Obesity. They say we're in the middle of an obesity epidemic.
    An epidemic like it is polio. Like we'll be telling our grand kids about it one day.
    The Great Obesity Epidemic of 2004.
    "How'd you get through it grandpa?"
    "Oh, it was horrible Johnny, there was cheesecake and pork chops everywhere."

    Nobody knows why were getting fatter? Look at our lifestyle.
    I'll sit at a drive thru.
    I'll sit there behind fifteen other cars instead of getting up to make the eight foot walk to the totally empty counter.
    Everything is mega meal, super sized. Want biggie fries, super sized, want to go large.
    You want to have thirty burgers for a nickel you fat mother fucker. There's room in the bag. Take it!
    Want a 55 gallon drum of Coke with that? It's only three more cents.

    Sometimes you have to suffer a little bit in your youth to motivate yourself to succeed in later life.
    Do you think if Bill Gates got laid in high school, do you think there'd be a Microsoft?
    Of course not.
    You got to spend a long time in your own locker with your underwear shoved up your ass before you start to think,
    "You'll see. I'm going to take on the world of computers! I'll show them."

    We're in one of the richest countries in the world,
    But the minimum wage is lower than it was thirty five years ago.
    There are homeless people everywhere.
    This homeless guy asked me for money the other day.
    I was about to give it to him and then I thought he was going to use it on drugs or alcohol.
    And then I thought, that's what I'm going to use it on.
    Why am I judging this poor bastard.
    People love to judge homeless guys. Like if you give them money they're just going to waste it.
    Well, he lives in a box, what do you want him to do? Save it up and buy a wall unit?
    Take a little run to the store for a throw rug and a CD rack? He's homeless.
    I walked behind this guy the other day.
    A homeless guy asked him for money.
    He looks right at the homeless guy and says why don't you go get a job you bum.
    People always say that to homeless guys like it is so easy.
    This homeless guy was wearing his underwear outside his pants.
    Outside his pants. I'm guessing his resume isn't all up to date.
    I'm predicting some problems during the interview process.
    I'm pretty sure even McDonalds has a "underwear goes inside the pants" policy.
    Not that they enforce it really strictly, but technically I'm sure it is on the books.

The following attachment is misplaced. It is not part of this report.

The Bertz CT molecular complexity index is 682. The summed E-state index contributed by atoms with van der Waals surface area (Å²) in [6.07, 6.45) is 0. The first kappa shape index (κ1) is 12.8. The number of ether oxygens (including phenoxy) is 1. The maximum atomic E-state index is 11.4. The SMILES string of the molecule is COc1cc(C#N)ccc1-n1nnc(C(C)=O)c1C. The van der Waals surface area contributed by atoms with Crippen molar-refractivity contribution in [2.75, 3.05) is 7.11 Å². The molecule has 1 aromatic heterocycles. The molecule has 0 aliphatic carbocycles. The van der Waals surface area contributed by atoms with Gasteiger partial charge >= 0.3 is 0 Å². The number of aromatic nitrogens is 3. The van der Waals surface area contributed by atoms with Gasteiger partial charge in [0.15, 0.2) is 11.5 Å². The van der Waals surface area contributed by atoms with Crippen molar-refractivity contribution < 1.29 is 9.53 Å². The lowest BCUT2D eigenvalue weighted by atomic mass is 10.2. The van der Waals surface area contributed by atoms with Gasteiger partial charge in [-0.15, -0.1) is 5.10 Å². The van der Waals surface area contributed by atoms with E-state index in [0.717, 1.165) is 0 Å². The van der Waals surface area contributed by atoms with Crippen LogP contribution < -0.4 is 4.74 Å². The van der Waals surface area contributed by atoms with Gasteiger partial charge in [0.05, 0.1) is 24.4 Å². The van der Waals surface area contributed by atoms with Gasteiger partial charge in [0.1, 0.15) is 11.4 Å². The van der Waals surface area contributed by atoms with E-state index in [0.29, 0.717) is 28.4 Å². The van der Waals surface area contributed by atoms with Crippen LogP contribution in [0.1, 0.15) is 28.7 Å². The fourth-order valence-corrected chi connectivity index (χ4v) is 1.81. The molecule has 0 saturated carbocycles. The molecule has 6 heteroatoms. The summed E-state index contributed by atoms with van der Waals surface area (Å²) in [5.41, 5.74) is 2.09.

2 votes
  9. shan
    Link
    Love Me, I'm A Liberal is pretty funny despite some dated language and references edit: & I personally think Steppenwolf - Monster is underappreciated

    Love Me, I'm A Liberal is pretty funny despite some dated language and references

    edit: & I personally think Steppenwolf - Monster is underappreciated

    1 vote
  10. [2]
    IHardlyKnewHer
    Link
    Nina Simone: Mississippi Goddam

    Nina Simone: Mississippi Goddam

    1. pvik
      Link Parent
      Also, Nina Simone performing 'Why?" live three days after the assassination of Martin Luther King Jr.

      Also, Nina Simone performing 'Why?" live three days after the assassination of Martin Luther King Jr.

  11. Autoxidation
    Link
    As far as political music goes, it's hard to not mention Rise Against. Just from their most recent album, Wolves, there are songs like Welcome to the Breakdown, which is explicitly about the...

    As far as political music goes, it's hard to not mention Rise Against. Just from their most recent album, Wolves, there are songs like Welcome to the Breakdown, which is explicitly about the election of Trump and the 2016 political climate.

    How Many Walls feels pretty great to rock out to. The Violence features lyrics like "The bombs are getting closer everyday, that can never happen here we used to say. Have these wars come to our doorstep? Has this moment finally come?"

    If you like this style, you'll like many of their older albums, which all feature political songs.

  12. smores
    Link
    This is more of a song honoring protest songs than itself a protest song, but I really got into Nina Cried Power from Hozier, ft Mavis Staples. Song Exploder, one of my favorite podcasts, has an...

    This is more of a song honoring protest songs than itself a protest song, but I really got into Nina Cried Power from Hozier, ft Mavis Staples.

    Song Exploder, one of my favorite podcasts, has an episode where they talk to Hozier and Mavis about it, it's absolutely worth a listen!

  13. ChuckS
    Link
    I was just listening to "Impeach the President" by The Honey Drippers on my way into work this morning. Nice funky protest music.

    I was just listening to "Impeach the President" by The Honey Drippers on my way into work this morning. Nice funky protest music.

  14. Iliketoast
    Link
    I listen to "Time for Guillotines" from Trevor Moore pretty often. He's a comedian but speaks pretty truthfully. https://www.youtube.com/watch?v=exnaY0l4XsM

    I listen to "Time for Guillotines" from Trevor Moore pretty often. He's a comedian but speaks pretty truthfully.

    https://www.youtube.com/watch?v=exnaY0l4XsM